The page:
Fuzziness on the road to physics' grand unification theory

October 6, 2008
UO physics doctoral student David Reeb and Stephen Hsu, professor of physics and member of the UO Institute of Theoretical Science. Credit: Photo by Jim Barlow

Leave it to hypothesized gravity to weigh down what physicists have thought for 30 years. If theoretical physicists, led by the University of Oregon's Stephen Hsu, are right, the idea that nature's forces merge under grand unification has grown fuzzy.

At issue are grand unified theories that first appeared in the 1970s. They have suggested that, at short distances or high-energy scales, electromagnetic forces, strong forces, which bind quarks in protons and neutrons, and weak forces, which drive nuclear decay, will coalesce into a single unified field. Indications of this idea could appear at the Large Hadron Collider (LHC).

Hsu and colleagues applied advanced computations to qualities that might exist in quantum gravity in distance-shortened, high-energy interactions. Working with Hsu on the project, to be described in the journal Physical Review Letters, were UO doctoral student David Reeb and Xavier Calmet, a former postdoc in the UO's Institute of Theoretical Science and now of the Center for Particle Physics and Phenomenology at Catholic University of Louvain in Belgium.

"The energy scale at which these three forces become equivalent is probably very high," Hsu said. "We do not have a direct way to probe what happens. We cannot actually produce the energies or produce the particles necessary to directly test whether unification occurs, so we look for hints at lower energy scales -- and look at how the interactions change. We have seen indications that these three interactions are starting to unify. If you extrapolate these trends to very high energy, it looks like, in certain models or theories, they could unify -- all based on experimental data. If grand unification exists, it might be shown at the LHC."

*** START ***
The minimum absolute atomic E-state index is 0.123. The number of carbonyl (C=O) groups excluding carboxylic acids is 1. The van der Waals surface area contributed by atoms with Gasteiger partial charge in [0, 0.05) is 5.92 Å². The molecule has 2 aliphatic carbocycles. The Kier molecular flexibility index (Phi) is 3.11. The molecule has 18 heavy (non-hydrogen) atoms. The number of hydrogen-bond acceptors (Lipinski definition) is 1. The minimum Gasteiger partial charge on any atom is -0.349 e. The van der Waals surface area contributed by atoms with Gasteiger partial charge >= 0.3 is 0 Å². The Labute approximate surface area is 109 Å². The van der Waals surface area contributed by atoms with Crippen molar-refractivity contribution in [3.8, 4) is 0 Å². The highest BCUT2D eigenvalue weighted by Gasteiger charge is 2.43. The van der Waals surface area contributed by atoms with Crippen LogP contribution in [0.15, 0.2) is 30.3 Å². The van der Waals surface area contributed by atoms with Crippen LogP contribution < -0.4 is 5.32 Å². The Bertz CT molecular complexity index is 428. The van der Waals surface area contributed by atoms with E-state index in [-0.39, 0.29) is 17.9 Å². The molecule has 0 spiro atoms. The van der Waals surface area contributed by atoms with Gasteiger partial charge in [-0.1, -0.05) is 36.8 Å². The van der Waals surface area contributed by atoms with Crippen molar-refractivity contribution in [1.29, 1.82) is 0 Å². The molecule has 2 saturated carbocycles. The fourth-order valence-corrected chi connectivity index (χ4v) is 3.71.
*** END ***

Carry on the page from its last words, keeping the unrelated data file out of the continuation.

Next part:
Enter quantum gravity. It's not the physical law version as seen under of Isaac Newton's apple tree but rather a physical theory about gravitational interactions of matter and energy that may be vital to grand unification. This is the realm of space time and its curvature. Hsu's team looked closely at quantum gravity and the interactions of the forces at work using extrapolations built by mathematical magnification.

"It is believed that at short distances and high energies the actual structure of space time will start to exhibit quantum fluctuations," Hsu said. "So there would be fuzziness in the nature of space and time. The scale at which this grand unification might occur is getting kind of close to the scale where quantum gravity might exhibit this kind of fuzziness."

The fuzziness, researchers theorize, blurs the envisioned highway to unification. The blurring, they say, is brought about in the interplay of nature's forces, where, in certain models of unification, there may be thousands of yet-unseen particles at the boundary, affecting the highway itself.

"The interplay of these forces, in our theory, creates more uncertainty than people previously though could exist in this whole discussion," said Reeb, who performed much of the number crunching. "It's an important result, because it is telling people that when you look at the low-energy data and you extrapolate them you may have to be much more careful than was thought."

If grand unification is to be found, the discovery would move particle physicist closer to the proposed idea of supersymmetry, whereby particles at each level have corresponding qualities in another level as they spin. "Our research says there are more uncertainties to this argument than previously believed," Reeb said.